Brett was accused of making false promises about investment opportunities for the woman and then failing to pay back about $855,000 she invested, according to court records. Brett had transferred the money into another account, said his attorney Scott W. Johnson, and successfully argued to the jury that he wasnt responsible for the loss of funds.
Scott never had the intent to defraud anybody, Johnson said. Brett argued at trial that he never had direct access to the money, and that another investor based in Texas had been the one to make the failing investments that led to a loss of the womans winnings. He did his best, and Scott Brett got scammed.
The alleged victim won $18.2 million with her husband in an Oregon Megabucks Jackpot lottery in 2003, according to Bretts 2016 indictment.
Brett originally had pleaded guilty to the charge, but later successfully petitioned a federal judge for a new trial after he argued he hadnt received adequate counsel. Brett had been facing four to five years in prison after pleading guilty to the crime.
Johnson said Fridays result showed that Brett was not a con man as investigators had suggested.
Brett maintained a home on Five Mile Prairie, and in the late 1990s was involved in a potential land deal that would have prevented development of a large subdivision. He was also involved in a tech company that sought to construct a green industrial park in a suburb of Nashville in the 2000s, a deal that also fell through after local lawmakers scrutinized the deal.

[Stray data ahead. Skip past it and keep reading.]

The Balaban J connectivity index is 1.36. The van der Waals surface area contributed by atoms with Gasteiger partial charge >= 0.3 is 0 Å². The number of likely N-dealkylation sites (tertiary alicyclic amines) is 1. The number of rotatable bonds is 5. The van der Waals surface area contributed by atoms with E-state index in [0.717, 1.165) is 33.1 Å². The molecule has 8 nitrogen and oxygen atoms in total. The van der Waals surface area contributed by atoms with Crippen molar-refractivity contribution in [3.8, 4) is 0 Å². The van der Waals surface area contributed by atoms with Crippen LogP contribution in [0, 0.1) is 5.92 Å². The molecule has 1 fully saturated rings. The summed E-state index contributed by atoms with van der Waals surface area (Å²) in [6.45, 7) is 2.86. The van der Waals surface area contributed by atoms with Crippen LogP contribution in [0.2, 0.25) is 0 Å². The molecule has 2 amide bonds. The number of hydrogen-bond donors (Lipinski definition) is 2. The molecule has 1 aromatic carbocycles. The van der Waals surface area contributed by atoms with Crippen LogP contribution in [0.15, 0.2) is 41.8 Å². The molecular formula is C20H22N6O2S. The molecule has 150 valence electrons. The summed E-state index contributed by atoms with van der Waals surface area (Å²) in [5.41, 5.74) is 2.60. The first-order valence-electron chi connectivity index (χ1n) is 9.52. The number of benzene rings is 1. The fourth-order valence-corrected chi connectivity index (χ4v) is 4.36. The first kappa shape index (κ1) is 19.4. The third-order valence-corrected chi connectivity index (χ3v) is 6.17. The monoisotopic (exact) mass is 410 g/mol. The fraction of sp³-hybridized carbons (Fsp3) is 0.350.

A man accused of defrauding the widow of a former police chief of her lottery winnings was found innocent by a federal jury in Richland on Friday.
The 12-person jury deliberated for less than three hours before unanimously finding Scott K. Brett innocent of wire fraud.
Brett had pleaded guilty in the case in January 2017, but then hired a new attorney — Scott Johnson of Richland — and withdrew his plea.
Brett said in court documents that he was responsible for losing some of the lottery winnings of Donna Anderson, the widow of former Hermiston Police Chief Andy Anderson.
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The Andersons won an $18.2 million jackpot in 2003. At the time, it was the third-largest prize in Oregon Megabucks history.